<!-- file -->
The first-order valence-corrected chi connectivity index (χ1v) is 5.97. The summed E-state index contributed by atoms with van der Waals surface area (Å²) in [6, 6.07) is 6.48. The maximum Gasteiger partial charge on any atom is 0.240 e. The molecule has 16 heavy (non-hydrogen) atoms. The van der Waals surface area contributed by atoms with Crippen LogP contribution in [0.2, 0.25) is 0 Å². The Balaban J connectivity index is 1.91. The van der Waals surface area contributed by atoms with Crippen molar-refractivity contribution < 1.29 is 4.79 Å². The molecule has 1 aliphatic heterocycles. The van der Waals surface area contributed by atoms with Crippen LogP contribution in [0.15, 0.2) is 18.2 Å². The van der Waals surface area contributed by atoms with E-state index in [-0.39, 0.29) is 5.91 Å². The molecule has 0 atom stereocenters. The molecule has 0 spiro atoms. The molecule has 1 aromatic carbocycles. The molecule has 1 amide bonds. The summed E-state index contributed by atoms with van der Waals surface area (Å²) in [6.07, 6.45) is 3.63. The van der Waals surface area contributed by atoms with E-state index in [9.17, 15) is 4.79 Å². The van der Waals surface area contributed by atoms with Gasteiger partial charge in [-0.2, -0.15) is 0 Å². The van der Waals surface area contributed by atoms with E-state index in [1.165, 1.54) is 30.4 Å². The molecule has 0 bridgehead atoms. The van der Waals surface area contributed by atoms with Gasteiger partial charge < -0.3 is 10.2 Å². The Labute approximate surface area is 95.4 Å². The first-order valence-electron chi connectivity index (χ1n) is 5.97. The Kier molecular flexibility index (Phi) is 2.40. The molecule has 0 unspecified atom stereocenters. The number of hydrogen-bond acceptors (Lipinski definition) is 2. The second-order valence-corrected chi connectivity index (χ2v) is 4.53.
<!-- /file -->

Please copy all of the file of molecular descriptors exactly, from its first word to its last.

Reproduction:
The first-order valence-corrected chi connectivity index (χ1v) is 5.97. The summed E-state index contributed by atoms with van der Waals surface area (Å²) in [6, 6.07) is 6.48. The maximum Gasteiger partial charge on any atom is 0.240 e. The molecule has 16 heavy (non-hydrogen) atoms. The van der Waals surface area contributed by atoms with Crippen LogP contribution in [0.2, 0.25) is 0 Å². The Balaban J connectivity index is 1.91. The van der Waals surface area contributed by atoms with Crippen molar-refractivity contribution < 1.29 is 4.79 Å². The molecule has 1 aliphatic heterocycles. The van der Waals surface area contributed by atoms with Crippen LogP contribution in [0.15, 0.2) is 18.2 Å². The van der Waals surface area contributed by atoms with E-state index in [-0.39, 0.29) is 5.91 Å². The molecule has 0 atom stereocenters. The molecule has 0 spiro atoms. The molecule has 1 aromatic carbocycles. The molecule has 1 amide bonds. The summed E-state index contributed by atoms with van der Waals surface area (Å²) in [6.07, 6.45) is 3.63. The van der Waals surface area contributed by atoms with E-state index in [9.17, 15) is 4.79 Å². The van der Waals surface area contributed by atoms with Gasteiger partial charge in [-0.2, -0.15) is 0 Å². The van der Waals surface area contributed by atoms with E-state index in [1.165, 1.54) is 30.4 Å². The molecule has 0 bridgehead atoms. The van der Waals surface area contributed by atoms with Gasteiger partial charge < -0.3 is 10.2 Å². The Labute approximate surface area is 95.4 Å². The first-order valence-electron chi connectivity index (χ1n) is 5.97. The Kier molecular flexibility index (Phi) is 2.40. The molecule has 0 unspecified atom stereocenters. The number of hydrogen-bond acceptors (Lipinski definition) is 2. The second-order valence-corrected chi connectivity index (χ2v) is 4.53.